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ebitler's picture

First, I’d like to voice

First, I’d like to voice a few concerns about the following statements:

“…ALL "symptoms" are in fact "in the head"... Recognizing that ALL symptoms originate in the brain seems to me a good starting point for this rethinking.”

My biggest concern with this statement is that not all symptoms originate in the brain. I’m going to talk about pain because that seems to be the general trend on the boards at this point. Most instances of pain originate peripherally, i.e. outside of the brain. The activation of nociceptors stimulates ascending mechanisms that relay information to both sensory and affect regions of the brain, and subsequent descending messages (motor or inhibitive) are relayed back to the periphery. The brain is an integral part of the process, which I believe the former message aimed to highlight. And central activities can result in the experience of pain. Nonetheless, most occasions of pain result from peripheral stimulation and I feel that the former message really detracts from the peripheral contributions to the experience.

I think it also undermines the innumerable other peripheral conditions that give rise to symptoms (physiological and psychosomatic- if you do want to classify pain as psychosomatic). For example, while most of the mechanisms underlying IBS are unknown, ongoing stress and anxiety is thought to be a key component in causing the sometimes severe physiological symptoms. Treating the stress (via removing stressors from daily life, psychotherapy, or anti-anxiety medications) or treating the physiological symptoms alone (via medication) generally will not resolve the other issues. (My understanding is that IBS is generally a lifetime condition that first arises when the person experiences a lot of stress, but that subsequently being less stressed does not make the GI tract 100% better- its like herpes, always there but not always presenting itself).

Using that example as a model for pain treatment leads me to think that treating pain as if it’s “all in one’s head” may cause a doctor to miss the source of pain elsewhere. While I do agree that pain seemingly without cause should not be so strongly stigmatized, I’m also worried that an approach to pain treatment that focuses on the treatment of pain without a search for a peripheral source would to some extent undermine the medical diagnosis practice. (Sure, there are problems with that practice, but I hope to circumnavigate that with my next example). For the longest time people (namely doctors) thought that fibromyalgia was strictly psychosomatic and in the minds of the sufferers. Had doctors stopped looking for a peripheral/biological cause on the assumption that it was a product of the mind, I don’t think the recent advances with drug development would have been made. I know two people who are using Lyrica, and both have said that the drug has really improved their quality of life and that nothing else had worked for them (which I don’t believe would be the case if their improvements were due to a placebo effect).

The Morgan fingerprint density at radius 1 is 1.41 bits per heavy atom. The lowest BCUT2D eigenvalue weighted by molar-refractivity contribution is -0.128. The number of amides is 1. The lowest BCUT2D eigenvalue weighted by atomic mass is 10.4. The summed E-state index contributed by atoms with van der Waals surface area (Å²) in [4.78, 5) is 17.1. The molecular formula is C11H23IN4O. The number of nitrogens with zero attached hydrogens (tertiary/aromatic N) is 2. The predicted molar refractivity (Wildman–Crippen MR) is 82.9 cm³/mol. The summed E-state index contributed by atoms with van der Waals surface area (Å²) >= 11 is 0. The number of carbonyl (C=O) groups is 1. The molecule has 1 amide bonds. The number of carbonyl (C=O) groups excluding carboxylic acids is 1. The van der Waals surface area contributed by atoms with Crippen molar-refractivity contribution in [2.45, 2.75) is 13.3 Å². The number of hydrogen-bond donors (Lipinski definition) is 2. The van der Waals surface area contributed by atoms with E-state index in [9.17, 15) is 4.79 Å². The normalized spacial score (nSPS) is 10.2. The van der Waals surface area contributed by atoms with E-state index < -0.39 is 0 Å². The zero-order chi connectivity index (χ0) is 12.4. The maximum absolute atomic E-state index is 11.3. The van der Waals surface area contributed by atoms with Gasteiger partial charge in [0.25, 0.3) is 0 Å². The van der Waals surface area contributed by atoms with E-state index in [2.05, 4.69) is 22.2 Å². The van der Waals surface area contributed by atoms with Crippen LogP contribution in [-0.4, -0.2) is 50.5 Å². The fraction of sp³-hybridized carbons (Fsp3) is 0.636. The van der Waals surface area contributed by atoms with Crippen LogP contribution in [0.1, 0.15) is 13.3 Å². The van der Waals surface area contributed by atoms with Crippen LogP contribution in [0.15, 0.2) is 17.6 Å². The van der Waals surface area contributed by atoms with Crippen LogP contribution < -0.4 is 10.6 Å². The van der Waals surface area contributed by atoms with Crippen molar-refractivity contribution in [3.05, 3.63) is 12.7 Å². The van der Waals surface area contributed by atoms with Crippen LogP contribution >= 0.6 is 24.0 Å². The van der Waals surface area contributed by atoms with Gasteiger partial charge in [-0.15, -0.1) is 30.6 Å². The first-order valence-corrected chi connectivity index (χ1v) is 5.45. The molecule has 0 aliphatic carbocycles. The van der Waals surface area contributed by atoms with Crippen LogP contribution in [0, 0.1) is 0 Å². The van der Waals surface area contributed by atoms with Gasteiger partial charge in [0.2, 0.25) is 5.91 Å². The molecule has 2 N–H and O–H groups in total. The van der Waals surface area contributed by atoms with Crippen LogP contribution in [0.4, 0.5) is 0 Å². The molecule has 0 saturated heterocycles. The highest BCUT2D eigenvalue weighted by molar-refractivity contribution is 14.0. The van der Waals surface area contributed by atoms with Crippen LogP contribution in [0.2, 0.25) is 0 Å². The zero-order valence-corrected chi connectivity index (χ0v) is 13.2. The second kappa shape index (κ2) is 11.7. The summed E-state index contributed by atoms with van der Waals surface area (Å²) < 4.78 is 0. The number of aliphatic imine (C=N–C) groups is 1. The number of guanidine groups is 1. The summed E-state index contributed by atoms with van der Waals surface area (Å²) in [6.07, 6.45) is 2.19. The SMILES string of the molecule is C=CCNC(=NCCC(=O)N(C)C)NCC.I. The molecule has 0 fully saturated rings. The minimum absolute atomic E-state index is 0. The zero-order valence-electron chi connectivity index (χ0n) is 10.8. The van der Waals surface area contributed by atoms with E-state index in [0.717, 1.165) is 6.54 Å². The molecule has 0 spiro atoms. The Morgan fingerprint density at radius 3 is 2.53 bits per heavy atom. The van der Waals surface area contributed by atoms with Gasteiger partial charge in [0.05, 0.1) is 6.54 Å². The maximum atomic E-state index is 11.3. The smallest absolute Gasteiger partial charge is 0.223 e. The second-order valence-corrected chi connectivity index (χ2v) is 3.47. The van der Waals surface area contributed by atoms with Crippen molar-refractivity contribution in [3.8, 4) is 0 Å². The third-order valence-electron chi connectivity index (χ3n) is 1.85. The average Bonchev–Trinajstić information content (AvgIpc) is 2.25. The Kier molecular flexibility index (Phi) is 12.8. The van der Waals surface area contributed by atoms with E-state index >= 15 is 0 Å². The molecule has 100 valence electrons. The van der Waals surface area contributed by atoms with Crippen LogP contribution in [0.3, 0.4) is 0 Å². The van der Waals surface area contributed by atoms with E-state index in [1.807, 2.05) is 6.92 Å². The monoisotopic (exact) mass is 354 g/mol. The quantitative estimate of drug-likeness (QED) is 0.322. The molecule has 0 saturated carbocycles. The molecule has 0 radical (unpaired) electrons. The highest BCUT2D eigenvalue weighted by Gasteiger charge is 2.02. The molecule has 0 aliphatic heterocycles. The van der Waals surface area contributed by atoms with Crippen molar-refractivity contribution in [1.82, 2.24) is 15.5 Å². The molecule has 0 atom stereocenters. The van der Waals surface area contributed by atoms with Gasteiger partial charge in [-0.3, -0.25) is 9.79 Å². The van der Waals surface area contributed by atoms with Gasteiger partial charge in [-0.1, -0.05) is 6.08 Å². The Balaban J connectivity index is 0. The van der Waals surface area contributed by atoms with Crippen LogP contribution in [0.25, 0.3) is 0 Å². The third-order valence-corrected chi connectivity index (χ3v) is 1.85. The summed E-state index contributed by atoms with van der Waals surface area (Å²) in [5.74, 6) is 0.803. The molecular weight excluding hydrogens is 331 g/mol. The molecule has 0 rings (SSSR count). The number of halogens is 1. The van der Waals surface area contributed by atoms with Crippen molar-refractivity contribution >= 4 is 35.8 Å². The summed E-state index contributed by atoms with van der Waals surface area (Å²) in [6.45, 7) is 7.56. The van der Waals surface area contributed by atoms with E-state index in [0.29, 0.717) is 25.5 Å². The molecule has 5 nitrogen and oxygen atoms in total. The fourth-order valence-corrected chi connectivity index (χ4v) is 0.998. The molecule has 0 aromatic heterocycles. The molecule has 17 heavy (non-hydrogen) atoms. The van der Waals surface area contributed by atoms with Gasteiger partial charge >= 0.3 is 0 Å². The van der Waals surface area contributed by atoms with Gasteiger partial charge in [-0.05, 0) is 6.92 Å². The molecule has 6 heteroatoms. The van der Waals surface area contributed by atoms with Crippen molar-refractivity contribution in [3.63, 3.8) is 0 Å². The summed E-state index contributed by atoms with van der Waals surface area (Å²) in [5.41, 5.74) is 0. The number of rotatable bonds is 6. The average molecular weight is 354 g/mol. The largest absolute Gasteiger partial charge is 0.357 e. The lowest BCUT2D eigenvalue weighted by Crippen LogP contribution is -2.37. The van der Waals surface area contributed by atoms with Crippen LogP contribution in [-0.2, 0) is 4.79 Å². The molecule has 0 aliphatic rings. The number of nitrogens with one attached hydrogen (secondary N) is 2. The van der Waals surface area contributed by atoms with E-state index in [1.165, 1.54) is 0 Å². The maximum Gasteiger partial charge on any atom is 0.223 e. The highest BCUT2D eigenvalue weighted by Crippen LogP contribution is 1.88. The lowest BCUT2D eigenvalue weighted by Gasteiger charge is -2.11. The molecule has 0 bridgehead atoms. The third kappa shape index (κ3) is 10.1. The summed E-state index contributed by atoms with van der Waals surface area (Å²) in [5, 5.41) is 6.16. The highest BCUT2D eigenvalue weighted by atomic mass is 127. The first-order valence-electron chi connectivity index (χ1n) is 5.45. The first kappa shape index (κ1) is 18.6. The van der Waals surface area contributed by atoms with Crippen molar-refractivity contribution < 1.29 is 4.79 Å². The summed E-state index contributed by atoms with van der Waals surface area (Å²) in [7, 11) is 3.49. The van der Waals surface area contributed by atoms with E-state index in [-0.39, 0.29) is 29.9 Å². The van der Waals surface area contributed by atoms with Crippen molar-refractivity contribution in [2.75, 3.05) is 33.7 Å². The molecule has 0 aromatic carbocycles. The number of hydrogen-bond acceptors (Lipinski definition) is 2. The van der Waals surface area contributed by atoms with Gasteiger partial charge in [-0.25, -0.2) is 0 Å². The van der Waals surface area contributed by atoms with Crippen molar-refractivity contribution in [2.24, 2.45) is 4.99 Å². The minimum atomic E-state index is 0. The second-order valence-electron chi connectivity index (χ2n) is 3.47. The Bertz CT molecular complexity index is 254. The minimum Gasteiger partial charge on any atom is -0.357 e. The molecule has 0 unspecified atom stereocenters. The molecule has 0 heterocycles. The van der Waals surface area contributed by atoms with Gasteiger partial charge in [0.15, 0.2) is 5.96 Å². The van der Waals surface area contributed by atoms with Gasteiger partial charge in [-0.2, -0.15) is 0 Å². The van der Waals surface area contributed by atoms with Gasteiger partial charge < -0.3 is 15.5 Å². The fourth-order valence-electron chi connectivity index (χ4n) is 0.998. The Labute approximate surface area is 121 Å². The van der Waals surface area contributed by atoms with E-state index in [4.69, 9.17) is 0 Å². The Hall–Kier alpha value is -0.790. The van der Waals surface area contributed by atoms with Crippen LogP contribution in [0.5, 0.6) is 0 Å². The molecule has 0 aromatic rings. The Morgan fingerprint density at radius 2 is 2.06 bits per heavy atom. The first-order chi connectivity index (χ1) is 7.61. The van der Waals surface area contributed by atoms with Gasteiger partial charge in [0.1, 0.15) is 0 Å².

Sooo… now that I’ve said way too much about that, the other thing that I have some reservations about is the discussion of placebos. Like I said, I think that if my two friends were susceptible to placebos then one of the numerous drugs they tried before would have worked if for no reason other than the placebo effect. That the other drugs were so ineffective leads me to believe that the effects of Lyrica are the result of the drug’s mechanisms. I’ve done some research on placebos for other classes, and I know that only about 1/3 of people are “placebo responders,” which means that about 67% of people won’t experience the positive effects of any placebo (and placebos are more effective for pain than most other symptoms, possibly due to classical conditioning). It seems to me that most people are susceptible to the positive benefits of drugs, which leads me to believe that most drugs are more than just placebos without the consideration of placebo-controlled studies (because they do have a lot of additional problems, which have already been brought up).

My biggest concern with placebo prescription is that they’re the easy way out. Rather than having to really search for what may be a difficult to find problem, it’s a lot easier to give someone a placebo and see if they get better on their own. This for me can lead to the same problems as assuming it’s just in their heads. It’s a more time-consuming and money-consuming option to run lots and lots of tests, especially when you think there may not be an underlying physiological source to the problem. But to not do that and just prescribe a placebo instead seems negligent to me. That said, I do think that in a situation where all the resources have been exhausted and a doctor is unable to locate a physiological source of the symptoms, a placebo should be offered (obviously not as such). If nothing else has worked and that might, then it would be unethical to withhold an option that may help the patient, even if that means lying about what the drug is doing.


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